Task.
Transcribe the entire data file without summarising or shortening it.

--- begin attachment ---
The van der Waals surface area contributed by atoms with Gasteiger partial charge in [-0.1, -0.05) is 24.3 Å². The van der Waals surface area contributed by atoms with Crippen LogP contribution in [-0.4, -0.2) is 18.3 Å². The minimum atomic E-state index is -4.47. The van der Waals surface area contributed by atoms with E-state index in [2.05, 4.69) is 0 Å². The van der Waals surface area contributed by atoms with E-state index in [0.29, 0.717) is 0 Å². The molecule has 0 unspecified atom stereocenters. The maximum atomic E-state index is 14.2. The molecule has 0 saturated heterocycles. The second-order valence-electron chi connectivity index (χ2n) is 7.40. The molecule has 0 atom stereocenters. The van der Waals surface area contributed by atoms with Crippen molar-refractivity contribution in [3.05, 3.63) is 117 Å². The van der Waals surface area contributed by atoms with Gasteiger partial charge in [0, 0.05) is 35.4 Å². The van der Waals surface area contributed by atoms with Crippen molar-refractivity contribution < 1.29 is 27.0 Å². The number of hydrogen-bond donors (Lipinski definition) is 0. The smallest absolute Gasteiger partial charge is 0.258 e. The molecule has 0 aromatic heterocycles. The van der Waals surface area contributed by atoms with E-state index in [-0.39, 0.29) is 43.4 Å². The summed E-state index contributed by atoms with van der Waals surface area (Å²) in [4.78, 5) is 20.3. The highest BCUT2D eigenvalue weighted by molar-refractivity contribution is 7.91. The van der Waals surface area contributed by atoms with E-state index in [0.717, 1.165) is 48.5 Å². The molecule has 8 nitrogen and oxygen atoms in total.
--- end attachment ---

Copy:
The van der Waals surface area contributed by atoms with Gasteiger partial charge in [-0.1, -0.05) is 24.3 Å². The van der Waals surface area contributed by atoms with Crippen LogP contribution in [-0.4, -0.2) is 18.3 Å². The minimum atomic E-state index is -4.47. The van der Waals surface area contributed by atoms with E-state index in [2.05, 4.69) is 0 Å². The van der Waals surface area contributed by atoms with E-state index in [0.29, 0.717) is 0 Å². The molecule has 0 unspecified atom stereocenters. The maximum atomic E-state index is 14.2. The molecule has 0 saturated heterocycles. The second-order valence-electron chi connectivity index (χ2n) is 7.40. The molecule has 0 atom stereocenters. The van der Waals surface area contributed by atoms with Crippen molar-refractivity contribution in [3.05, 3.63) is 117 Å². The van der Waals surface area contributed by atoms with Gasteiger partial charge in [0, 0.05) is 35.4 Å². The van der Waals surface area contributed by atoms with Crippen molar-refractivity contribution < 1.29 is 27.0 Å². The number of hydrogen-bond donors (Lipinski definition) is 0. The smallest absolute Gasteiger partial charge is 0.258 e. The molecule has 0 aromatic heterocycles. The van der Waals surface area contributed by atoms with E-state index in [-0.39, 0.29) is 43.4 Å². The summed E-state index contributed by atoms with van der Waals surface area (Å²) in [4.78, 5) is 20.3. The highest BCUT2D eigenvalue weighted by molar-refractivity contribution is 7.91. The van der Waals surface area contributed by atoms with E-state index in [0.717, 1.165) is 48.5 Å². The molecule has 8 nitrogen and oxygen atoms in total.